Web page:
“We’re seeing a decrease in aging AR that’s partly due to an improving economy and partly due to more people having health insurance,” he said.

The MGMA report comes on the heels of other research identifying mounting pressures on physician practices. A May 2017 report (registration required) by Moody’s Investors Service found that the same economic factors facing physicians have been impacting U.S. not-for-profit and public hospitals. The annual medians report showed a growth of 7.5 percent in operating expenses from 2015 to 2016, compared to 6.6 percent growth of annual operating revenues during that same period.

In the report, Moody’s attributed the increase in expenses after two years of stronger revenue gains to rising labor and pharmaceutical costs.

A June report from Fitch Ratings concluded that the ongoing implementation of the Medicare Access and CHIP Reauthorization Act is encouraging more independent physicians to seek hospital employment.

Non-Physician Trend

Gary Sokolow, manager of Fitch’s healthcare group, said “top of license practicing” by non-physician providers is growing more common.

“We’re seeing it across the board,” Sokolow said in an interview. “It frees doctors to see more patients, which then drives more revenue. This mirrors what we’re seeing in hospitals in general: price increases on specific drugs, often around cancer, have been impacting hospital margins in the last few years and information technology has become a larger cost on the implementation and upkeep side.”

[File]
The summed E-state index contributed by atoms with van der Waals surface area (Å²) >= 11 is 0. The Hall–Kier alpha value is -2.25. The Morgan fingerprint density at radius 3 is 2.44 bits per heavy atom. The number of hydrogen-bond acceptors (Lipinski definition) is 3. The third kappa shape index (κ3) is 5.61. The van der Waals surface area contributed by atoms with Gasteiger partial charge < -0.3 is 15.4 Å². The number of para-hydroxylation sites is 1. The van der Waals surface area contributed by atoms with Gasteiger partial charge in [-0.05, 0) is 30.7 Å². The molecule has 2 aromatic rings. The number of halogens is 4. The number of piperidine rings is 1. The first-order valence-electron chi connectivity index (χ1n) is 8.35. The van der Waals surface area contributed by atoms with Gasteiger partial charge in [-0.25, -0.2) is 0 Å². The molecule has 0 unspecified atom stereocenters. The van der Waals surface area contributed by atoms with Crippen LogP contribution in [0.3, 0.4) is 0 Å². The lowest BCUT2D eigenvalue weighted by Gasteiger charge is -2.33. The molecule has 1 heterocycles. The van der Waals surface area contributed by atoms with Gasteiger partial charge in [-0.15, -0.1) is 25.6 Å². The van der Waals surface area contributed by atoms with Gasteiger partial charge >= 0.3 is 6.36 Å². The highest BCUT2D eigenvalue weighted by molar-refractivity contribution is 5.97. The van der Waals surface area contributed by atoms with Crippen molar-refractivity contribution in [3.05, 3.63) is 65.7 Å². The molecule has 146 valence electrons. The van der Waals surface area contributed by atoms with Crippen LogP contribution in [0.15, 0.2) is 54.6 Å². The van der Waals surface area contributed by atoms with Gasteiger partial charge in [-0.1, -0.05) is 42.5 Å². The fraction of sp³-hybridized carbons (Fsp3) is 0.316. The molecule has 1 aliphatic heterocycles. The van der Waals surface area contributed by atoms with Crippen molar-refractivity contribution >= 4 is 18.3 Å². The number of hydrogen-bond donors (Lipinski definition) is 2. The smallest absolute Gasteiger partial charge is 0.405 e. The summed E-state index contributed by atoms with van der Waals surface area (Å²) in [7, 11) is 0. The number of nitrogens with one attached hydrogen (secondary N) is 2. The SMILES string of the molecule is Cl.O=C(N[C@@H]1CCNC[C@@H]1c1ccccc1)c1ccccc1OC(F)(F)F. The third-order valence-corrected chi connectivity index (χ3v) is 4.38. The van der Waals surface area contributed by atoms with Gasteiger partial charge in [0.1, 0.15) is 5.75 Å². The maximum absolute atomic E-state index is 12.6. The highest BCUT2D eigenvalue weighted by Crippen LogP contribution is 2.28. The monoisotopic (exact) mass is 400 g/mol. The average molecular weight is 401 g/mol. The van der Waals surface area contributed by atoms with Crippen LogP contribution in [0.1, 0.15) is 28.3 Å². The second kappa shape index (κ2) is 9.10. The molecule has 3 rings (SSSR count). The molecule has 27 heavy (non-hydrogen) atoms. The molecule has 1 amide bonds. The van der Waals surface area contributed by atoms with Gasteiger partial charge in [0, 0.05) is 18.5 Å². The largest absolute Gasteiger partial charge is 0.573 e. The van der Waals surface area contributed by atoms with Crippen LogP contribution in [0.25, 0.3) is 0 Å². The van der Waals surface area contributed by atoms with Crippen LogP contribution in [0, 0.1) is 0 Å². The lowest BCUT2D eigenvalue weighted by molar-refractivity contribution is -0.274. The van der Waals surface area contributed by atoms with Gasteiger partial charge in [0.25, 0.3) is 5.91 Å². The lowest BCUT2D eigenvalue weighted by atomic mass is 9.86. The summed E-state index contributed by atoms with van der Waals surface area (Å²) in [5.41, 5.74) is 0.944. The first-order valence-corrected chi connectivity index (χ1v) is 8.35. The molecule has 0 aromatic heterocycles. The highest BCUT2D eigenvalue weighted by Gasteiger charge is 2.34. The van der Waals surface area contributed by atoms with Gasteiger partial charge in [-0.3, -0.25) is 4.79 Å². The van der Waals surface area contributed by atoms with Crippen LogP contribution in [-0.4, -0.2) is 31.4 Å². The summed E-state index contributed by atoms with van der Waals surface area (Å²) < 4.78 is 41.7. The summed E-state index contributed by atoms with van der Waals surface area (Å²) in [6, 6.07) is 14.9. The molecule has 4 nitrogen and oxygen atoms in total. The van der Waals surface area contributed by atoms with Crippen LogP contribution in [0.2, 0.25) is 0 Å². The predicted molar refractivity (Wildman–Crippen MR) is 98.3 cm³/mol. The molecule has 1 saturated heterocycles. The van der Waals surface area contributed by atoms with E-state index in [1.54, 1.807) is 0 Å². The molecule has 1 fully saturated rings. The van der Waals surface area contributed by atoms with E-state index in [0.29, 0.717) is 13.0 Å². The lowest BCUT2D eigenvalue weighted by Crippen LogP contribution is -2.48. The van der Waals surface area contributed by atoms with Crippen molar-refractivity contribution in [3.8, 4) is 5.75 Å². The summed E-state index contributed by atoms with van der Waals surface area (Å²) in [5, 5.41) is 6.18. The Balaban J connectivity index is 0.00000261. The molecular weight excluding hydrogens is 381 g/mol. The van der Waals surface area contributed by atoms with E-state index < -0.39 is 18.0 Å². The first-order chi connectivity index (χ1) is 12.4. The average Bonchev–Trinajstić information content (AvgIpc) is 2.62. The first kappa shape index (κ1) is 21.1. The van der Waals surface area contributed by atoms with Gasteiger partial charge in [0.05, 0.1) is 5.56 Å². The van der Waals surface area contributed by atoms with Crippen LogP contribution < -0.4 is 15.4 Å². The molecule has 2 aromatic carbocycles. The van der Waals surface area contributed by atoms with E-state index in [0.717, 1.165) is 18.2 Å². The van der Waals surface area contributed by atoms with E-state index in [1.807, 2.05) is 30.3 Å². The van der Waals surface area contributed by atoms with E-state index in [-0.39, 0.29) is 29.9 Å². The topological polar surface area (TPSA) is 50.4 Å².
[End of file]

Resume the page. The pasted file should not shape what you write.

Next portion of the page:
Ripley Hollister, M.D., a board member of the Physicians Foundation who operates a two-physician practice, said the MGMA study highlights trends in his practice.

“Our [physician assistant] is considered part of our team and helps to reach out to patients and improve their experience and seek efficiencies. She’s engaged in all quality improvement tasks and works at the top of her license,” Hollister said in an interview.